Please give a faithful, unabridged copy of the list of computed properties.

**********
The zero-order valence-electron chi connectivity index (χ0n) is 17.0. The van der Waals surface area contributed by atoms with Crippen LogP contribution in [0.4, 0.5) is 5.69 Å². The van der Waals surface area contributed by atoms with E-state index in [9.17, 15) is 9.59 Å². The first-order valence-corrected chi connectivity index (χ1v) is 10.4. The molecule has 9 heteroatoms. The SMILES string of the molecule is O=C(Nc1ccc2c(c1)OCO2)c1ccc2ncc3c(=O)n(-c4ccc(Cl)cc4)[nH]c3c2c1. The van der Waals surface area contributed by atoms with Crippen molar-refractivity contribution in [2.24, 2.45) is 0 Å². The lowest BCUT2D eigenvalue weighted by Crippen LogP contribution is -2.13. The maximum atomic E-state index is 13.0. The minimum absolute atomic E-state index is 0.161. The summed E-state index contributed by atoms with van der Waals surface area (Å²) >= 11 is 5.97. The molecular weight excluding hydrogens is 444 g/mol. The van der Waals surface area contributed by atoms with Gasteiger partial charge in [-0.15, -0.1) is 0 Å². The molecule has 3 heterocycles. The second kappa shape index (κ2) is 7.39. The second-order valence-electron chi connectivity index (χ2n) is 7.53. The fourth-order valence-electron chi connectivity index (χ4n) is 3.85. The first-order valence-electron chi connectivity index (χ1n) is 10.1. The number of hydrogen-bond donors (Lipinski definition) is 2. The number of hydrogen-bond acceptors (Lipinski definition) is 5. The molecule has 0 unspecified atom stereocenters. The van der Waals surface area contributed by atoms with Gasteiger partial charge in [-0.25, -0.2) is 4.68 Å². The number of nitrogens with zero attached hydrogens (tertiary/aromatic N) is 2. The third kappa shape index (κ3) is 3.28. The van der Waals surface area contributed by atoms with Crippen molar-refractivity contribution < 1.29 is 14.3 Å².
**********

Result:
The zero-order valence-electron chi connectivity index (χ0n) is 17.0. The van der Waals surface area contributed by atoms with Crippen LogP contribution in [0.4, 0.5) is 5.69 Å². The van der Waals surface area contributed by atoms with E-state index in [9.17, 15) is 9.59 Å². The first-order valence-corrected chi connectivity index (χ1v) is 10.4. The molecule has 9 heteroatoms. The SMILES string of the molecule is O=C(Nc1ccc2c(c1)OCO2)c1ccc2ncc3c(=O)n(-c4ccc(Cl)cc4)[nH]c3c2c1. The van der Waals surface area contributed by atoms with Crippen molar-refractivity contribution in [2.24, 2.45) is 0 Å². The lowest BCUT2D eigenvalue weighted by Crippen LogP contribution is -2.13. The maximum atomic E-state index is 13.0. The minimum absolute atomic E-state index is 0.161. The summed E-state index contributed by atoms with van der Waals surface area (Å²) >= 11 is 5.97. The molecular weight excluding hydrogens is 444 g/mol. The van der Waals surface area contributed by atoms with Gasteiger partial charge in [-0.15, -0.1) is 0 Å². The molecule has 3 heterocycles. The second kappa shape index (κ2) is 7.39. The second-order valence-electron chi connectivity index (χ2n) is 7.53. The fourth-order valence-electron chi connectivity index (χ4n) is 3.85. The first-order valence-electron chi connectivity index (χ1n) is 10.1. The number of hydrogen-bond donors (Lipinski definition) is 2. The number of hydrogen-bond acceptors (Lipinski definition) is 5. The molecule has 0 unspecified atom stereocenters. The van der Waals surface area contributed by atoms with Gasteiger partial charge in [-0.25, -0.2) is 4.68 Å². The number of nitrogens with zero attached hydrogens (tertiary/aromatic N) is 2. The third kappa shape index (κ3) is 3.28. The van der Waals surface area contributed by atoms with Crippen molar-refractivity contribution < 1.29 is 14.3 Å².